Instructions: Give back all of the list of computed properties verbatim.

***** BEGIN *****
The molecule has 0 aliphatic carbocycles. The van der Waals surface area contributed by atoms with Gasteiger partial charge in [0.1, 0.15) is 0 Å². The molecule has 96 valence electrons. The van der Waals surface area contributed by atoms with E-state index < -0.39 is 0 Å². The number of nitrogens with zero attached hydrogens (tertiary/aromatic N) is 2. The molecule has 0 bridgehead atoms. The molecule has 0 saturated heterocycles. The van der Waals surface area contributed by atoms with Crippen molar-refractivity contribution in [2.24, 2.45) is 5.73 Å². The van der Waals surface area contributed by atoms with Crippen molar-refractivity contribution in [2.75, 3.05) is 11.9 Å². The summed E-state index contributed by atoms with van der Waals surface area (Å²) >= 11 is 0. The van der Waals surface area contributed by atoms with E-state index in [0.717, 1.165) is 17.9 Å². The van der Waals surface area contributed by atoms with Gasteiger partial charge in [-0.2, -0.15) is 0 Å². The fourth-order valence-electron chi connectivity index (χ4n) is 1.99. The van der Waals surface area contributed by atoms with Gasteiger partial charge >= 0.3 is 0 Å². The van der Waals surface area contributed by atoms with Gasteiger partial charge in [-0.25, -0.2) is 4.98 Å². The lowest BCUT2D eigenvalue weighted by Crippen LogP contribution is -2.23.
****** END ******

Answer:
The molecule has 0 aliphatic carbocycles. The van der Waals surface area contributed by atoms with Gasteiger partial charge in [0.1, 0.15) is 0 Å². The molecule has 96 valence electrons. The van der Waals surface area contributed by atoms with E-state index < -0.39 is 0 Å². The number of nitrogens with zero attached hydrogens (tertiary/aromatic N) is 2. The molecule has 0 bridgehead atoms. The molecule has 0 saturated heterocycles. The van der Waals surface area contributed by atoms with Crippen molar-refractivity contribution in [2.24, 2.45) is 5.73 Å². The van der Waals surface area contributed by atoms with Crippen molar-refractivity contribution in [2.75, 3.05) is 11.9 Å². The summed E-state index contributed by atoms with van der Waals surface area (Å²) >= 11 is 0. The van der Waals surface area contributed by atoms with E-state index in [0.717, 1.165) is 17.9 Å². The van der Waals surface area contributed by atoms with Gasteiger partial charge in [-0.2, -0.15) is 0 Å². The fourth-order valence-electron chi connectivity index (χ4n) is 1.99. The van der Waals surface area contributed by atoms with Gasteiger partial charge >= 0.3 is 0 Å². The van der Waals surface area contributed by atoms with Gasteiger partial charge in [-0.25, -0.2) is 4.98 Å². The lowest BCUT2D eigenvalue weighted by Crippen LogP contribution is -2.23.